MEA hits back, says terrorism is worst violation of human rights
Terrorism is the “grossest” violation of human rights, said India, lashing out at the UN High Commissioner for Human Rights Zeid Ra’ad Al Hussein for his criticism of action by Indian forces in Jammu and Kashmir.
In his opening statement at the Human Rights Council in Geneva’s annual session, that precedes the UN General Assembly in September each year, Mr. Zeid Al Hussein called for an “independent, impartial and international mission” into reports “claiming the Indian authorities had used force excessively against the civilian population under its administration.” He also said that while Pakistan had responded to the HRC’s request to send the team, agreeing to its visit to Pakistan Occupied Kashmir “in tandem” with a mission to Jammu and Kashmir, India had yet to respond formally.
Responding to the reference to India’s commitment as a member of the Human Rights Council, the Ministry of External Affairs said that the HRC should acknowledge that “Terrorism is the grossest violation of human rights”, and that there was no comparison between PoK and Jammu and Kashmir.
“The Indian state of Jammu and Kashmir is part of a pluralistic and secular democracy, where freedoms are guaranteed by an independent judiciary, an active media and a vibrant civil society. In contrast, Pakistan-occupied Kashmir is administered by a ‘deep state’ and has become a hub for the global export of terror,” MEA spokesperson Vikas Swarup said in a statement.
Mr. Hussein’s reference at the HRC in Geneva is significant as it sought to put India in the same bracket as Syria, Ethiopia and Venezuela, calling them part of “an emerging pattern” of UN member states who deny the UN body access.
“Human rights violations will not disappear if a government blocks access to international observers and then invests in a public relations campaign to offset any unwanted publicity. On the contrary, efforts to duck or refuse legitimate scrutiny raise an obvious question: what, precisely, are you hiding from us?” he asked in a statement seen as the strongest criticism of countries accused of human rights violations in the last few years.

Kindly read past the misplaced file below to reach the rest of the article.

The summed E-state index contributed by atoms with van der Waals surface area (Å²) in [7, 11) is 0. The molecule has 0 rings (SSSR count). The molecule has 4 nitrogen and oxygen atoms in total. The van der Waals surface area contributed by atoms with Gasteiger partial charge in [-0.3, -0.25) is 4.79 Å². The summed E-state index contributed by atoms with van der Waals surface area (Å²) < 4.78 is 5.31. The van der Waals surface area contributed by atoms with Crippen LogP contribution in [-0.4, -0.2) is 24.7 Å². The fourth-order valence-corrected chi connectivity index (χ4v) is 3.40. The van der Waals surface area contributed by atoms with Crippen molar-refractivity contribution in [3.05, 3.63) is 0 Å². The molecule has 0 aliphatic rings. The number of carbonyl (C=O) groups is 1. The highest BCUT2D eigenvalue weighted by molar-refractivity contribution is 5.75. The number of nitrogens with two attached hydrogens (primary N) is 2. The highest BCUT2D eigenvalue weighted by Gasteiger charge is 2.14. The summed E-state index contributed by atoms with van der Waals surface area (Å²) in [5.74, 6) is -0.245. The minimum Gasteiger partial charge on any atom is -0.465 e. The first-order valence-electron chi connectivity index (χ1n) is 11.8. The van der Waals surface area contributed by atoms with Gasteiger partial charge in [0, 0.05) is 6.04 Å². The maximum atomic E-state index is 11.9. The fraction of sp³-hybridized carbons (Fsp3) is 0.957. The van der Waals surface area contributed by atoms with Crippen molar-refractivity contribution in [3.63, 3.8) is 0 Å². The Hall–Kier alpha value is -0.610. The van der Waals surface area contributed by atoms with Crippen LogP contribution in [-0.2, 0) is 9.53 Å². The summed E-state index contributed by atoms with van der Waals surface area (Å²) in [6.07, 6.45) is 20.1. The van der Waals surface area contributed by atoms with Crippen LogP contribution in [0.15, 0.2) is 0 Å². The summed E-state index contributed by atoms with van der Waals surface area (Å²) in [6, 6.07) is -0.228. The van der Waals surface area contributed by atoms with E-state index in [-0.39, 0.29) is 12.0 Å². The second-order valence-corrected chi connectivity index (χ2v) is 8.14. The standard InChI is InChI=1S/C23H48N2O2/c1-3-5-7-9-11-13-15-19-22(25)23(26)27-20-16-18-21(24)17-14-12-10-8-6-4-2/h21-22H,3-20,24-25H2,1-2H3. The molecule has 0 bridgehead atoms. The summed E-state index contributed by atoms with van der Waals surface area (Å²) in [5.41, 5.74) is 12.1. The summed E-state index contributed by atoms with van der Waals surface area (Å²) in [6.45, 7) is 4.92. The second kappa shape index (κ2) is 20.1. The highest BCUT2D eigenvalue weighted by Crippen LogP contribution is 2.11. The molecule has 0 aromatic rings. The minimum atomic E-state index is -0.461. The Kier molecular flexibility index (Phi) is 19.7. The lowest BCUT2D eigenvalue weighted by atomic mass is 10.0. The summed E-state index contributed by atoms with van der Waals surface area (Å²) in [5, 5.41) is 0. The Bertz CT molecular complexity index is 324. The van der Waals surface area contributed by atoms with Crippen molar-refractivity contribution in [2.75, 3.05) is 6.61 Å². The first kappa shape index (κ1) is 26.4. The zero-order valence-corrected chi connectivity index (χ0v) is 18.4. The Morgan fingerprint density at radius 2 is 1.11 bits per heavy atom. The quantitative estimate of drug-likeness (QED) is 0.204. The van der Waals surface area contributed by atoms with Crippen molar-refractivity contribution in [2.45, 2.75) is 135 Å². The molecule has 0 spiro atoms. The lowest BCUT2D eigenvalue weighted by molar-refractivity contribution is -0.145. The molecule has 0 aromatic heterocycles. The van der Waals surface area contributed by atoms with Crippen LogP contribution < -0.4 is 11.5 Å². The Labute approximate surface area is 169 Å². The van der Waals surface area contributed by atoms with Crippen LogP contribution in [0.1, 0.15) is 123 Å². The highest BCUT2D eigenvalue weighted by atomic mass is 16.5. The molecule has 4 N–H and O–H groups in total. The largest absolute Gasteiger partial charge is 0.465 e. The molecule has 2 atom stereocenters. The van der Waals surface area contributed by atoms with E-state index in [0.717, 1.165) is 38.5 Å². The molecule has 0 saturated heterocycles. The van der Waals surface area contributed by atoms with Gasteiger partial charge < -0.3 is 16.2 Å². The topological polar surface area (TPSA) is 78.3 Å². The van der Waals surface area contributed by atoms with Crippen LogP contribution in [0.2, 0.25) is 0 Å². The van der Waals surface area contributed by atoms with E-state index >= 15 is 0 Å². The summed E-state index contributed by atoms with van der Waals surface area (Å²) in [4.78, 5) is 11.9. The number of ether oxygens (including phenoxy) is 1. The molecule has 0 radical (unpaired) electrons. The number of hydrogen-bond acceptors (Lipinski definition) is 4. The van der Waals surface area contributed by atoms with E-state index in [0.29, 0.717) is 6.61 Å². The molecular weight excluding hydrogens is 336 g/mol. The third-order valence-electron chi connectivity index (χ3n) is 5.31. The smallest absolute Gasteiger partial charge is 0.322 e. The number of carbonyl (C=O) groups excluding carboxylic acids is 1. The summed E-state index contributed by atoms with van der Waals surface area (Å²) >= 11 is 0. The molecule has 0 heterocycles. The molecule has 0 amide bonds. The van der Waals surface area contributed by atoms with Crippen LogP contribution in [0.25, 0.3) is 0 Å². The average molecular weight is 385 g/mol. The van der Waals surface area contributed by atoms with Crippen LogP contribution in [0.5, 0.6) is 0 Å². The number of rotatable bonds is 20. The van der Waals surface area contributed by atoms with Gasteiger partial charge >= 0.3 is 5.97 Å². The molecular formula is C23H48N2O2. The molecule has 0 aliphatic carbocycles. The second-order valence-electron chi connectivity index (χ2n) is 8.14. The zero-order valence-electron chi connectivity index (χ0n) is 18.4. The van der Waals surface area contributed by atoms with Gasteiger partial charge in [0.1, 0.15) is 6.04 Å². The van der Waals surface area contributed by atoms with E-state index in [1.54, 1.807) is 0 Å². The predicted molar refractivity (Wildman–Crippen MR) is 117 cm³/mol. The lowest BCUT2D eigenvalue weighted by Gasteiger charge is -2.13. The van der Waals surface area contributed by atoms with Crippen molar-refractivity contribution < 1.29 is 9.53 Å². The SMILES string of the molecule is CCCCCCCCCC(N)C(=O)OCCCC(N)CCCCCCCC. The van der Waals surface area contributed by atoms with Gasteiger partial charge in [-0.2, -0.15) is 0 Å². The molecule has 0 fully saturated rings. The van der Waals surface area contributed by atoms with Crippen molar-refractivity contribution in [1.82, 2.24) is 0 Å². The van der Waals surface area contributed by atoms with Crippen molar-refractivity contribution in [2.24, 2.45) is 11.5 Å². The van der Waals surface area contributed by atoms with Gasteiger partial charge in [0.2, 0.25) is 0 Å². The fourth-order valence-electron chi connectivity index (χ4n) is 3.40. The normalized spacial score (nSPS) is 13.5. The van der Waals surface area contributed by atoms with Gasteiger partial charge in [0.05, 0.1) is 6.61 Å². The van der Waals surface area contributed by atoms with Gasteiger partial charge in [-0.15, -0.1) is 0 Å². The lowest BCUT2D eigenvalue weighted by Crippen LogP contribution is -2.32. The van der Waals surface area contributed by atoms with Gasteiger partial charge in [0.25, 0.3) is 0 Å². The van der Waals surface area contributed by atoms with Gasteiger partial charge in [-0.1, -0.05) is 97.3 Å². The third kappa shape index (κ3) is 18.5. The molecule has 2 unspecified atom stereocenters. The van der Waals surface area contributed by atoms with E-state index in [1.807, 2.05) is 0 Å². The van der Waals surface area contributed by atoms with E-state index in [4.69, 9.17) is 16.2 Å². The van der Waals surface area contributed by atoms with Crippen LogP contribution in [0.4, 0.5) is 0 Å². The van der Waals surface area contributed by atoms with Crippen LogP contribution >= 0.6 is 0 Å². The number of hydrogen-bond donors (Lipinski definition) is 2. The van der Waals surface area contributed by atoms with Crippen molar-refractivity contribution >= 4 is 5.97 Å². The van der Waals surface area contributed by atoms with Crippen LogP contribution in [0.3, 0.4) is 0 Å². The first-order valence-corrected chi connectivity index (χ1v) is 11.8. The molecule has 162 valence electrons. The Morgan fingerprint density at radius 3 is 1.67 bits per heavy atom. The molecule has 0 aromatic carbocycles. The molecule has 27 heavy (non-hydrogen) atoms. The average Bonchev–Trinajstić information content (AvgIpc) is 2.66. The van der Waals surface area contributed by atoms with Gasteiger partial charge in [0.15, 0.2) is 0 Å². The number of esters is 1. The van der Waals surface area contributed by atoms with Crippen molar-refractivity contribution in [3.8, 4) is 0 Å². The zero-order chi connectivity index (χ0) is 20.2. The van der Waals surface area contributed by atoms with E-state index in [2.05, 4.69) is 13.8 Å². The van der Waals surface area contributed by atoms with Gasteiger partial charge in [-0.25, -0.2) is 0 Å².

When asked, government officials said they did not expect the spat between the UN body in Geneva and India to spill over into the UN General Assembly in New York later this month, where External Affairs Minister Sushma Swaraj hopes to make a tough intervention on terrorism on September 26.
However, Mr. Hussein made it clear that he intends to raise what he calls the “alienation and frustration of many throughout the world who feel short-changed by poor governance and corruption” at the UN Summit on refugees and migrants in New York.
Meanwhile, welcoming the statement by the High Commissioner for Human Rights, Pakistan’s ministry of foreign affairs (MOFA) also “urged” India to make a formal response to the UN body.
“We strongly support the High Commissioner’s position that the OHCHR (HRC) team should visit Jammu and Kashmir to independent investigate the grave human rights violations being perpetrated by Indian forces,” the MOFA statement read.
Pakistan has escalated the diplomatic war over Kashmir since the killing of Hizbul Mujahideen commander Burhan Wani sparked a series of protests and violence in the valley, that has left more than 76 dead and hundreds injured. Prime Minister Nawaz Sharif, who held a meeting on Monday to discuss his speech at the UNGA vowed to focus on the issue, even as Pakistan sent 22 special envoys to various countries to push for action against India. On September 11, Mr. Sharif’s envoy Sardar Awais Ahmad Khan Leghari had met with the Mr. Zeid Ra’ad Al Hussein calling for an enquiry into Burhan Wani’s killing and the allegations of human rights violations under the UN charter, as well as an end to the use of pellet guns in Kashmir.
However, India said the demand for an “external mission” had been dismissed by the all-party conference that sent a delegation to Jammu and Kashmir.
“The high number of casualties sustained by Indian security forces is a reflection of the tremendous restraint they have displayed in difficult circumstances,” the MEA spokesperson said in the statement rejecting both Pakistan’s contentions and the UN Human Rights Chief’s demands to investigate in India.